Microsoft Office is prone to a remote buffer-overflow vulnerability. This vulnerability occurs when the application handles a specially crafted document. A successful attack can result in a remote compromise in the context of an affected user. Update: This issue is known to be exploited in the wild by malware. In particular, 'Trojan.PPDropper' is known to exploit this issue.
Deploy network intrusion detection systems to monitor network traffic for malicious activity.
Deploy NIDS to monitor network traffic for signs of suspicious or anomalous activity. This may help detect malicious actions that an attacker may take after successfully exploiting vulnerabilities in applications. Review all applicable logs regularly.
Do not accept or execute files from untrusted or unknown sources.
Users should never accept files from untrusted or unknown sources, because they may be malicious in nature. Avoid opening email attachments from unknown or questionable sources.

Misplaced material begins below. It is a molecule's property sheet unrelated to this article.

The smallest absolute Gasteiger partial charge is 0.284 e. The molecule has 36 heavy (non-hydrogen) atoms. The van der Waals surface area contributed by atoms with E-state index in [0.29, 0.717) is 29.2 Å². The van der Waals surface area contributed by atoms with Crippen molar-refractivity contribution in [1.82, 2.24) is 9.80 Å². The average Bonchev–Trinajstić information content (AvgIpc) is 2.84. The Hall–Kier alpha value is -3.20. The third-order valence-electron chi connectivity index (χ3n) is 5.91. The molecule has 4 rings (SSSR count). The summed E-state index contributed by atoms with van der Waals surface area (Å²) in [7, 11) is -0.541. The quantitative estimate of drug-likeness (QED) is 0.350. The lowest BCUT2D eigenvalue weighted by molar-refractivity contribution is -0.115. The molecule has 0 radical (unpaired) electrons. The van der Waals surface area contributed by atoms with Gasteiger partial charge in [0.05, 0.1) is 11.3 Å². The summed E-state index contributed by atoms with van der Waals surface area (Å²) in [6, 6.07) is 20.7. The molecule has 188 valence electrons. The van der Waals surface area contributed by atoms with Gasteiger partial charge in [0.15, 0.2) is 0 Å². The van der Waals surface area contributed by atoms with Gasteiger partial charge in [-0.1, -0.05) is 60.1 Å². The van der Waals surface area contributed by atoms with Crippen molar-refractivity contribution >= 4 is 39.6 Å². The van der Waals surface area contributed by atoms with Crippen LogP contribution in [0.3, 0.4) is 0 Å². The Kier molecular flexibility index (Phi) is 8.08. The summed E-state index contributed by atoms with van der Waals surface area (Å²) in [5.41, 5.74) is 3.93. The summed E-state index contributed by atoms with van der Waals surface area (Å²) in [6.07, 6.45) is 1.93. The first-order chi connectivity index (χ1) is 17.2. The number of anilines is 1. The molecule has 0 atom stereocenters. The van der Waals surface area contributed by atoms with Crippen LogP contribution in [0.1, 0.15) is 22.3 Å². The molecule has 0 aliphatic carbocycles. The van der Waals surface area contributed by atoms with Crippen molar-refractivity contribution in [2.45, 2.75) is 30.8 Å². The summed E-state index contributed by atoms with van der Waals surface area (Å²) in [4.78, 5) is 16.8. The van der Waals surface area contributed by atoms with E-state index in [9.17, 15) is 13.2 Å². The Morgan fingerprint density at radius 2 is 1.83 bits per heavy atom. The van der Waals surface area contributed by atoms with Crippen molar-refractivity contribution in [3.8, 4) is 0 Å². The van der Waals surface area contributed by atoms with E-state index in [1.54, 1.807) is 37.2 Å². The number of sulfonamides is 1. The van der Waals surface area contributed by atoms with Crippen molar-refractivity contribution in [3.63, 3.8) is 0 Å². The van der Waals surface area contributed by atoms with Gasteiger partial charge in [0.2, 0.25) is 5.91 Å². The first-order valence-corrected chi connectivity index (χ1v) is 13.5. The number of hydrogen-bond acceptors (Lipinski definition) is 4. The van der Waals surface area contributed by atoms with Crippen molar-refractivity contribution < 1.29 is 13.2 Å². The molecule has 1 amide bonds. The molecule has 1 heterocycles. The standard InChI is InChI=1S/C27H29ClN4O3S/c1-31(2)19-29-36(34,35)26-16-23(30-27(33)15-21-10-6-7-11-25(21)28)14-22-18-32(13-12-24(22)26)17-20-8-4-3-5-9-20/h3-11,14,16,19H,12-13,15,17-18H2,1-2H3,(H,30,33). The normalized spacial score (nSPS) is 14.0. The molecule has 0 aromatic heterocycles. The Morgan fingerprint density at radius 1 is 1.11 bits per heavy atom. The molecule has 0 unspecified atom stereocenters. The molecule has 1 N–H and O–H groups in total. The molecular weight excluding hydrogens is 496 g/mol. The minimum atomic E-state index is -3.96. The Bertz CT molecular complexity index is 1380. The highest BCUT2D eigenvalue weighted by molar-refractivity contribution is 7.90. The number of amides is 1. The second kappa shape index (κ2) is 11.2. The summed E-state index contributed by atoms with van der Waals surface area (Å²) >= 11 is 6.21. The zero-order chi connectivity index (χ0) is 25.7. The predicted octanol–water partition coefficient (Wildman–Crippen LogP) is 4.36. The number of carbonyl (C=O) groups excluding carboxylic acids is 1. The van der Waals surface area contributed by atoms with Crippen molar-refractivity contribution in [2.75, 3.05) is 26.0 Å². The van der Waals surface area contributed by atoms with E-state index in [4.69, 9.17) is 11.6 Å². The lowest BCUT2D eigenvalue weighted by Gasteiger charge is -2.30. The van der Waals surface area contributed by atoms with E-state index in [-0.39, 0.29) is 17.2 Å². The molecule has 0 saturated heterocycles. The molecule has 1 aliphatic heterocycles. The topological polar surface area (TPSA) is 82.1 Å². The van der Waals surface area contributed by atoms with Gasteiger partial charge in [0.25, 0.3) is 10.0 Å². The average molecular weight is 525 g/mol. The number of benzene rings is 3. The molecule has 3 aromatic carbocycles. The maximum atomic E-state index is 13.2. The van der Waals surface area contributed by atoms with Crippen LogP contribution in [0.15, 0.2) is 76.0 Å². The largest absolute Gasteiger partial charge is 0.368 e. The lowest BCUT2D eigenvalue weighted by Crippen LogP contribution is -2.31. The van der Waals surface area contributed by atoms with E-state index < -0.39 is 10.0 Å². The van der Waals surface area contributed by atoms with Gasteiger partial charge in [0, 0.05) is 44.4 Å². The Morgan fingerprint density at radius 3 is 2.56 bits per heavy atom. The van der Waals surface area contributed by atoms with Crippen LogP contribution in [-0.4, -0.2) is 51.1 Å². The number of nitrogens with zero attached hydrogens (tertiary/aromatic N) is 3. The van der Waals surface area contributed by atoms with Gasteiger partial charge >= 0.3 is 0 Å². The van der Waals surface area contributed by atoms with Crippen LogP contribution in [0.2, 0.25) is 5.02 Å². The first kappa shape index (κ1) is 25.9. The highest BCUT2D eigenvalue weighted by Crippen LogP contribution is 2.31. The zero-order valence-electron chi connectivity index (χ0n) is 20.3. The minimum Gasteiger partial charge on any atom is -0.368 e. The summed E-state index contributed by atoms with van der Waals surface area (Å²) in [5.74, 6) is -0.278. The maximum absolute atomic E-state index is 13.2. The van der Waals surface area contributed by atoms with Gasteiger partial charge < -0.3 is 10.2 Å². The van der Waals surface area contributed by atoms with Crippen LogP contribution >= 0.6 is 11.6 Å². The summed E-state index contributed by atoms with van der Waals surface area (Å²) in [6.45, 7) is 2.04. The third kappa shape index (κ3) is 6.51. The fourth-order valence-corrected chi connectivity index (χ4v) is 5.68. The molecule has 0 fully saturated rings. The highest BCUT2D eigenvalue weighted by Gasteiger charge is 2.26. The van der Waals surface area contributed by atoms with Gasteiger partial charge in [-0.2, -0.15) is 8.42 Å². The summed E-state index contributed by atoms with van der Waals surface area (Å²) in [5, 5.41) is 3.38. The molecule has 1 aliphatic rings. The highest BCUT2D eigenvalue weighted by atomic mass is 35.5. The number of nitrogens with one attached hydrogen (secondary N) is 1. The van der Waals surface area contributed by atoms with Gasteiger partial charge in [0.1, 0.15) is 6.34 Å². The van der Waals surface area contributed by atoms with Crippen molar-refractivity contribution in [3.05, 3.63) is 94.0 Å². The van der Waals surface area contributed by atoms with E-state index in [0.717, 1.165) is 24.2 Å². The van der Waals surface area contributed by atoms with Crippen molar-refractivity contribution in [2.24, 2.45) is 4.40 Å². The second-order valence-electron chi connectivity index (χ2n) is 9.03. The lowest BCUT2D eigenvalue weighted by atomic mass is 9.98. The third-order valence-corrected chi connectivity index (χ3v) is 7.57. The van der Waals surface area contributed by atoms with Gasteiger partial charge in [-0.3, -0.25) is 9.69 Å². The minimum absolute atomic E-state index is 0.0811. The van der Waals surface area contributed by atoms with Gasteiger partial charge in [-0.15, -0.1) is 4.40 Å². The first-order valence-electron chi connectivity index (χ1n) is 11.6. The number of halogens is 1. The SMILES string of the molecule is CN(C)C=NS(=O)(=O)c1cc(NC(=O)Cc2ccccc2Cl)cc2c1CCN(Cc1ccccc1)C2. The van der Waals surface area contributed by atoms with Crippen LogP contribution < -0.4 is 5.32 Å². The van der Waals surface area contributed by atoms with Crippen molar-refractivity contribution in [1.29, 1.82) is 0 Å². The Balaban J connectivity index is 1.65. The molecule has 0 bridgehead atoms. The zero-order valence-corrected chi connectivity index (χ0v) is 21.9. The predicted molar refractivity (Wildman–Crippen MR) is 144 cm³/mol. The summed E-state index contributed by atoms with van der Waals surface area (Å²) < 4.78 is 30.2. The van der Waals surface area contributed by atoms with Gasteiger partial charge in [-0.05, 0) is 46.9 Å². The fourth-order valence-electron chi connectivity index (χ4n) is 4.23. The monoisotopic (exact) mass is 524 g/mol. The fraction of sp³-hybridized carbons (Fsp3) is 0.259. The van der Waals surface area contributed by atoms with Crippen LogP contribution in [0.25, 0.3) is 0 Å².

Do not follow links provided by unknown or untrusted sources.
Users should avoid websites of questionable integrity. Never follow links supplied by unknown or untrusted sources.
Implement multiple redundant layers of security.
Since this issue may be leveraged to execute code, we recommend memory-protection schemes, such as non-executable stack/heap configurations and randomly mapped memory segments. This tactic may complicate exploitation of memory-corruption vulnerabilities.
Microsoft has released fixes to address this vulnerability in supported versions of the affected software. Avaya has released advisory ASA-2006-069 to identify vulnerable Avaya products. Avaya advises customers to apply patches released by Microsoft. Please see references for more information.